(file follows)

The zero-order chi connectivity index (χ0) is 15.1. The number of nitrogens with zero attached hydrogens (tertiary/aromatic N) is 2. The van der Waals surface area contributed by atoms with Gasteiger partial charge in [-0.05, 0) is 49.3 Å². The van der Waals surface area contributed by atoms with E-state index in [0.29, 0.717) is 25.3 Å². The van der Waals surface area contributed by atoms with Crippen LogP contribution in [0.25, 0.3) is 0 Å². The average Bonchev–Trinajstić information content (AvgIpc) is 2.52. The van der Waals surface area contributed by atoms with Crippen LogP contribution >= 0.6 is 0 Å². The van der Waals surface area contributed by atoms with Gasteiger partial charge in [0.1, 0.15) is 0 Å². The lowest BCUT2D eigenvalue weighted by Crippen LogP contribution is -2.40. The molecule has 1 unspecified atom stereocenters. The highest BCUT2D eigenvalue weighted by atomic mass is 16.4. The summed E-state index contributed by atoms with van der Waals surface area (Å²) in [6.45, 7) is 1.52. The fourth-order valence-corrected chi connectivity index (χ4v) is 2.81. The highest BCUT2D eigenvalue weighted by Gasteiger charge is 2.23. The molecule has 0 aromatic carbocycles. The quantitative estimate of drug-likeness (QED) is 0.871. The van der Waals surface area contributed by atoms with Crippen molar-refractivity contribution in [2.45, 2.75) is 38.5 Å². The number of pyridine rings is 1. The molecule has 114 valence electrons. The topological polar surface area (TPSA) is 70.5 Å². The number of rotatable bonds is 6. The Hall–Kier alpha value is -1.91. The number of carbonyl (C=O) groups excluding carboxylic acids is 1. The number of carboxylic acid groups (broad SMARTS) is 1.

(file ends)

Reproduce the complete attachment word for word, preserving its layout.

The zero-order chi connectivity index (χ0) is 15.1. The number of nitrogens with zero attached hydrogens (tertiary/aromatic N) is 2. The van der Waals surface area contributed by atoms with Gasteiger partial charge in [-0.05, 0) is 49.3 Å². The van der Waals surface area contributed by atoms with E-state index in [0.29, 0.717) is 25.3 Å². The van der Waals surface area contributed by atoms with Crippen LogP contribution in [0.25, 0.3) is 0 Å². The average Bonchev–Trinajstić information content (AvgIpc) is 2.52. The van der Waals surface area contributed by atoms with Crippen LogP contribution >= 0.6 is 0 Å². The van der Waals surface area contributed by atoms with Gasteiger partial charge in [0.1, 0.15) is 0 Å². The lowest BCUT2D eigenvalue weighted by Crippen LogP contribution is -2.40. The molecule has 1 unspecified atom stereocenters. The highest BCUT2D eigenvalue weighted by atomic mass is 16.4. The summed E-state index contributed by atoms with van der Waals surface area (Å²) in [6.45, 7) is 1.52. The fourth-order valence-corrected chi connectivity index (χ4v) is 2.81. The highest BCUT2D eigenvalue weighted by Gasteiger charge is 2.23. The molecule has 0 aromatic carbocycles. The quantitative estimate of drug-likeness (QED) is 0.871. The van der Waals surface area contributed by atoms with Crippen molar-refractivity contribution in [2.45, 2.75) is 38.5 Å². The number of pyridine rings is 1. The molecule has 114 valence electrons. The topological polar surface area (TPSA) is 70.5 Å². The number of rotatable bonds is 6. The Hall–Kier alpha value is -1.91. The number of carbonyl (C=O) groups excluding carboxylic acids is 1. The number of carboxylic acid groups (broad SMARTS) is 1.